Flu season begins in October, peaks during the winter, and can linger through May. The flu vaccine works best when you get it early in the season, but getting it any time is better than not at all. It is normal to have some achiness after the shot while your body develops its response. In about 2 weeks, you will be protected for the rest of the flu season. Even if the flu season’s virus differs from the ones used for the vaccine, protection can ease symptoms.
Flu symptoms are worse than cold symptoms. The flu often starts suddenly with chills, aches, headache, cough, and fever. These are less common with a cold, which usually comes on slowly with sneezing, sore throat, and stuffy nose.
Who needs the flu vaccine?
Most people can benefit from receiving the flu vaccine, whether or not they have an existing health condition. It is generally recommended that nearly all people who are at higher risk of developing complications of the flu—and their friends and family—should receive a flu vaccine. This includes people with cancer. Some serious complications of the flu include:
Dehydration, sometimes requiring hospital care
Bronchitis or pneumonia
Worsened lung and heart conditions, like asthma or congestive heart failure
Although most cancers do not increase the risk of getting the flu, cancer treatment can weaken the immune system, which makes developing complications more likely. Talk with your doctor about when to receive your vaccine. During cancer treatment, you may need to receive the flu shot at specific times:
Radiation therapy and long-term steroids can decrease the body’s immune response, so your doctor can help decide when the flu shot will give you the most protection.
Transplantation lowers the number of immune cells in the body that can defend against the flu, so your doctor may recommend waiting 4 to 6 months after the transplant to get a flu shot.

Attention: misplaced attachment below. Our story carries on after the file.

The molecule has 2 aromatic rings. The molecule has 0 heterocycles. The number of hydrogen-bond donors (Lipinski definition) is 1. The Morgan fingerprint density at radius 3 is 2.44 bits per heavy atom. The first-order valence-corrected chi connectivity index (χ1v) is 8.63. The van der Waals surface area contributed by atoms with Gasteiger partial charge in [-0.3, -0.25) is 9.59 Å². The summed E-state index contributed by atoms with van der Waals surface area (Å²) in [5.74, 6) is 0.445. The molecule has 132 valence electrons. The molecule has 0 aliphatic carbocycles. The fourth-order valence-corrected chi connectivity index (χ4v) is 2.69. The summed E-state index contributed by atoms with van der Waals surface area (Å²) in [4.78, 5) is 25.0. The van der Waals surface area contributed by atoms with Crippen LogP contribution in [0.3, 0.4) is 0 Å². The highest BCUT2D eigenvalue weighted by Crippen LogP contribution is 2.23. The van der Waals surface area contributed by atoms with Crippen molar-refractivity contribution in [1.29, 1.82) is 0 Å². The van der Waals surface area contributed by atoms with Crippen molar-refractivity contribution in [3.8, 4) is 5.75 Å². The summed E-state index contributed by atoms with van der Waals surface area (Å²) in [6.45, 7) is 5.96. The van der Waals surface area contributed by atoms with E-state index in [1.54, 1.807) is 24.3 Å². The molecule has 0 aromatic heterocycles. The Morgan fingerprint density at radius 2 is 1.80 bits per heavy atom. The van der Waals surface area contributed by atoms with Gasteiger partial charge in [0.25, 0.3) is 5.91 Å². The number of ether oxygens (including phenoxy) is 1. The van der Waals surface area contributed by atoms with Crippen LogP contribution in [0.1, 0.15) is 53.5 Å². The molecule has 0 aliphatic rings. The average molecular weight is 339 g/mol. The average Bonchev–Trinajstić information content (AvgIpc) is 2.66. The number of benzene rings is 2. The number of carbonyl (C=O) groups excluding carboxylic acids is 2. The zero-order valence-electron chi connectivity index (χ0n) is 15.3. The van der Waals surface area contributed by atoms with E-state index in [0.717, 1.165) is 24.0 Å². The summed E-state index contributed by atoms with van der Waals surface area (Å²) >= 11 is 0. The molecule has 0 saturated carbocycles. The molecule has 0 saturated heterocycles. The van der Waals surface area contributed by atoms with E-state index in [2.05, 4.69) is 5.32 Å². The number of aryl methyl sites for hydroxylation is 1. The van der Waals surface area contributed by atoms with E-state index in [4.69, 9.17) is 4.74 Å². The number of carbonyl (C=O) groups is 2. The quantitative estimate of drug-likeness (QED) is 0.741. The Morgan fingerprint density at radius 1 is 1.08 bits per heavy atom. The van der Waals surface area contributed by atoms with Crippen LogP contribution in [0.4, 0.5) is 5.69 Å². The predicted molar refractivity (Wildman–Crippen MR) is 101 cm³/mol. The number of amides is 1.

During chemotherapy, vaccination is recommended anytime, but it may be best between cycles or 2 weeks before treatment starts.
Immunotherapy uses the body’s immune cells to fight cancer. If you are receiving immunotherapy, ask your doctor about how to protect yourself against the flu.
What vaccine to get and where
Almost every type of flu vaccine is safe for people with cancer. Each vaccine protects against 3 common virus strains: H1N1, influenza A, and influenza B. Most flu vaccines are a shot given into the arm muscle, and they contain only dead virus parts. You cannot get the flu from a shot. FluMist is a nasal spray with live virus parts and should not be used in people with cancer.
Finding flu shots is easier than ever. Doctor’s offices, hospitals, and clinics provide the vaccine, sometimes during community vaccination days. Pharmacists in retail stores can give you a flu shot with or without insurance coverage. Find nearby locations online. (Please note: this link takes you to another, independent website.)
With some early planning, you can avoid the flu and its complications, even while you are being treated for cancer.